Whatever Murray did or didn’t do, he’s been punished already – his life is in pieces, his professional credibility shot.  Whatever part Michael Jackson played in being irresponsible towards himself will probably never see the light of day.  Murray will pay for it all.  Somehow that doesn’t seem entirely fair to me.

Jackson’s family are allegedly going to take out a civil suit against Murray after this, which won’t achieve a thing because he hasn’t got any money.  He’s already a broken man. Do they want to grind him into the dust?  Plus is it likely they didn’t know their son and brother was getting massive doses of Propofol every night?  Why didn’t they intervene then?

There’s something twisted about all of this.  It seems more than a family’s grief.  I wonder if it’s what Michael Jackson would have wanted?

Starting Small: That’s How Oprah Began. Piers Morgan, Too.

The other night Piers Morgan interviewed Walter Isaacson, the author of Steve Jobs’ biography and for the first time that I’ve seen he had an audience.  Maybe it’s the start of a whole new style for him.  He seems to have drawn more from Oprah than Larry King, so a live audience would suit him.

The audience was small, and there wasn’t anything fancy about them, they sat on pretty simple chairs.  I enjoyed the simplicity of that.  It reminded me that everybody starts small.  Oprah started out with no audience and a pretty ramshackle studio set up in the beginning.

Then she said she wanted an audience, so they brought in studio employees.  Who sat on a bunch of miscellaneous chairs.  How did she become so successful?  Who knows, but I suspect the biggest ingredient was how much she loved what she was doing.  So she just poured herself into it.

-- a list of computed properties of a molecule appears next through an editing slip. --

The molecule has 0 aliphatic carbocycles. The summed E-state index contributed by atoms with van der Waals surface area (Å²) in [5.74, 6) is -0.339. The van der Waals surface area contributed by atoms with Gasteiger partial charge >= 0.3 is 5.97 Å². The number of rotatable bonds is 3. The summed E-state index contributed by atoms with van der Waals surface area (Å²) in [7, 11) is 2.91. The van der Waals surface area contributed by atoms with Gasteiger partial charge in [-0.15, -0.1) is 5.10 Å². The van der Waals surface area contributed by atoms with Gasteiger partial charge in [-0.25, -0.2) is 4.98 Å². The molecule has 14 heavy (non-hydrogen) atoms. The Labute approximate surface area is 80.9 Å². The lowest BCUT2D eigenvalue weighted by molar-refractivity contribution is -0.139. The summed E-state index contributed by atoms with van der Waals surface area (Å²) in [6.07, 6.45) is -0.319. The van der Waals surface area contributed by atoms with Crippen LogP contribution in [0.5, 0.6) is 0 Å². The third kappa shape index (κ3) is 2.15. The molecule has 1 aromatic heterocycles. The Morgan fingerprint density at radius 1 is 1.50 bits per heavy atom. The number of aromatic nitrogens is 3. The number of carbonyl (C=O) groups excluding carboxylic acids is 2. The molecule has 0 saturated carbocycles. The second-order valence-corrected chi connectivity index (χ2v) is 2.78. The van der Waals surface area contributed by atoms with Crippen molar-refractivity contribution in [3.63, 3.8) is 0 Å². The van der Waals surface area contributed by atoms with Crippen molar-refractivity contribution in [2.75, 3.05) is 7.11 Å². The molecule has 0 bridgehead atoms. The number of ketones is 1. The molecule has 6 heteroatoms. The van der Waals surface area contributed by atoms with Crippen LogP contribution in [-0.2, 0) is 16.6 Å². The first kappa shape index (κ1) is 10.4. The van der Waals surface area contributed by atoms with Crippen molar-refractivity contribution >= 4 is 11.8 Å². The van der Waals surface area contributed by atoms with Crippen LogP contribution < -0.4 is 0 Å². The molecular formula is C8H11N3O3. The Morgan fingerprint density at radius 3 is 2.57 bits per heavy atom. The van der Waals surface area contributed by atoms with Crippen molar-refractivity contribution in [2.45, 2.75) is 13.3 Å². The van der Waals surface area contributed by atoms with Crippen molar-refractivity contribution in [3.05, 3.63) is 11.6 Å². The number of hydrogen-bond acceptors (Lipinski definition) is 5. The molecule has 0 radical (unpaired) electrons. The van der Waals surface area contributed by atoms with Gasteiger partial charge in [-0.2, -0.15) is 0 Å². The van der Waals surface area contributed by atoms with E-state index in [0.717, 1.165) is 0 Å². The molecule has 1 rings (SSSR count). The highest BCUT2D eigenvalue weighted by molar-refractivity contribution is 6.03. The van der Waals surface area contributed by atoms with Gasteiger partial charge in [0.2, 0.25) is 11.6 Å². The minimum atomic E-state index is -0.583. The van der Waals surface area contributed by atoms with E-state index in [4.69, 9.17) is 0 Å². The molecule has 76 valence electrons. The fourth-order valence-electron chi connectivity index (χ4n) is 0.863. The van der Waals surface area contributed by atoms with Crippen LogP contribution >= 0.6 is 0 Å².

The other night I was lying in bed thinking about my book.  I’m doing it the simple and cheapest way.  I’ve done my own editing, designed the cover, and I’m going to self e-publish through Lulu.com.  It means I have to get creative about the marketing, but I have some ideas and I’m sure one thing will lead to another.  I don’t have to know it all right at the beginning.

Even with the cover, I panicked at first, because I’m as ignorant as all hell about design using a computer, didn’t even know what Photoshop was.  I thought how can I even come up with an idea?  But I did.  I just put one foot in front of the other and before I knew it I had something to work with.  And it’s not that hard to understand the free software I downloaded.

As I was thinking about all of this a great sense of peace came over me.  I’m not controlled by fear and insecurity any more and I’ve cleared away the major blocks within myself, the ones that paralyzed me.  I’m finally doing something I’ve got a passion for, so I can pour myself into it.  That’s all that really matters.  Everything else will follow.